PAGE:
Around 80 Google Help subcontractors who recently voted to unionize with the Alphabet Workers Union-Communications Workers of America (AWU-CWA) found out last week that they will be laid off. The group began a hearing this week with the National Labor Relations Board (NLRB) regarding the complex issue of joint employment for contractors. “It really stinks of retaliation,” Casey Padron, a general writer on the team scheduled to lose her job in August, told Engadget today.
The group announced the unionization effort on Thursday, June 8th; around two-thirds of the workers were notified weeks later about the layoffs. The team includes writers and graphic designers who create internal and external content for the search giant, including Google Help support pages. They list Google and Accenture as joint employers “due to the direct role both companies play in shaping working conditions.” Because they were joint contractors employed by tech consultancy Accenture, they don’t appear to enjoy protections with the Worker Adjustment and Retraining Notification (WARN) Act, legislation passed in 1988 that provides certain rights for laid-off workers. (California is currently considering expanding protections for contract workers.)
“Last week we received news that 80 of our nearly 120 recently unionized Google Help coworkers would be laid off,” said Julia Nagatsu Granstrom, Senior Writer and member of the Alphabet Workers Union- CWA. “We had exercised our right to organize as members of the Alphabet Workers Union-CWA in order to bring both Google and Accenture, a Google subcontractor, to the bargaining table to negotiate on several key demands, including layoff protections.” Nagatsu Granstrom describes the layoffs as “absolutely unacceptable,” given the timing of an active union campaign “with overwhelming support from workers.”
The Google Help cuts follow a group of company contractors rating search results who were fired last month after announcing intentions to unionize with the same organization, the AWU-CWA. However, they were reinstated and promised backpay after filing Unfair Labor Practice charges with the NLRB.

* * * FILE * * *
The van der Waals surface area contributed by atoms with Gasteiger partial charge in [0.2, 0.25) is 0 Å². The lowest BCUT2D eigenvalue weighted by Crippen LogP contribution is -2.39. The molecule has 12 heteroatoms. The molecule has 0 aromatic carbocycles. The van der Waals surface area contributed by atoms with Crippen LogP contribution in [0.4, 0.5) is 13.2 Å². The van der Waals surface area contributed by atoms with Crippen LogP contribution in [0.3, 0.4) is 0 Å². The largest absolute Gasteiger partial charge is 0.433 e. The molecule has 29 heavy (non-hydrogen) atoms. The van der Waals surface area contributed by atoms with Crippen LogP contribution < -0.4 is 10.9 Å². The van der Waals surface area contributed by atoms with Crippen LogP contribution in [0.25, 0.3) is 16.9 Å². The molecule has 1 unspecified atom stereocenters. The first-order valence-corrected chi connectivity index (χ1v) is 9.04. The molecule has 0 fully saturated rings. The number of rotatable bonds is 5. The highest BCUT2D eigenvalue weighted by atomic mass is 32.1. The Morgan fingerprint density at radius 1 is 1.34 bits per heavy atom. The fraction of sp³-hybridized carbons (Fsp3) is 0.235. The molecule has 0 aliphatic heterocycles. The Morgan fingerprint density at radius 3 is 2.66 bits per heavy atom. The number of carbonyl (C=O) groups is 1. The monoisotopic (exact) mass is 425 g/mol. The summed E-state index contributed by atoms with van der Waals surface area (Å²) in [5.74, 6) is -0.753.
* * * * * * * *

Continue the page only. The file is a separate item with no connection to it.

Padron says the Google Help layoffs caught her off guard. “I was extremely surprised to hear about our team’s layoffs,” she told Engadget. “We are constantly told by Google and Accenture management how impressed they are with the quality of our work, so the timing of these layoffs looks suspiciously like retaliation for our union formation.” She says the employer’s proclaimed motive of budget tightening doesn’t add up. “They claimed that the cuts were a result of changes in budget allocation, but Accenture has also posted job listings that have our exact job description and project code.”
“These giant, wealthy corporations need to start living up to their own ‘core values’ and treating their workers with the dignity, respect, and humanity we deserve,” Padron added. “If these multi-billion dollar corporations can’t afford to provide humane working conditions to their employees, the business model needs radical change. Some of our operations managers and the Googlers we collaborate with have already expressed that Google’s help centers will suffer without our team. They will feel this loss, and they deserve to.”
Nagatsu Granstrom says the unionized workers will take “every recourse possible to support our impacted members and continue to organize workers at Google Help and beyond.” Padron echoes the upbeat, fighting tone. “If it’s Accenture and Google’s goal to demoralize us, they have failed,” she told Engadget. “We are more united than ever and will continue to fight for this job that so many of us love and rely on.”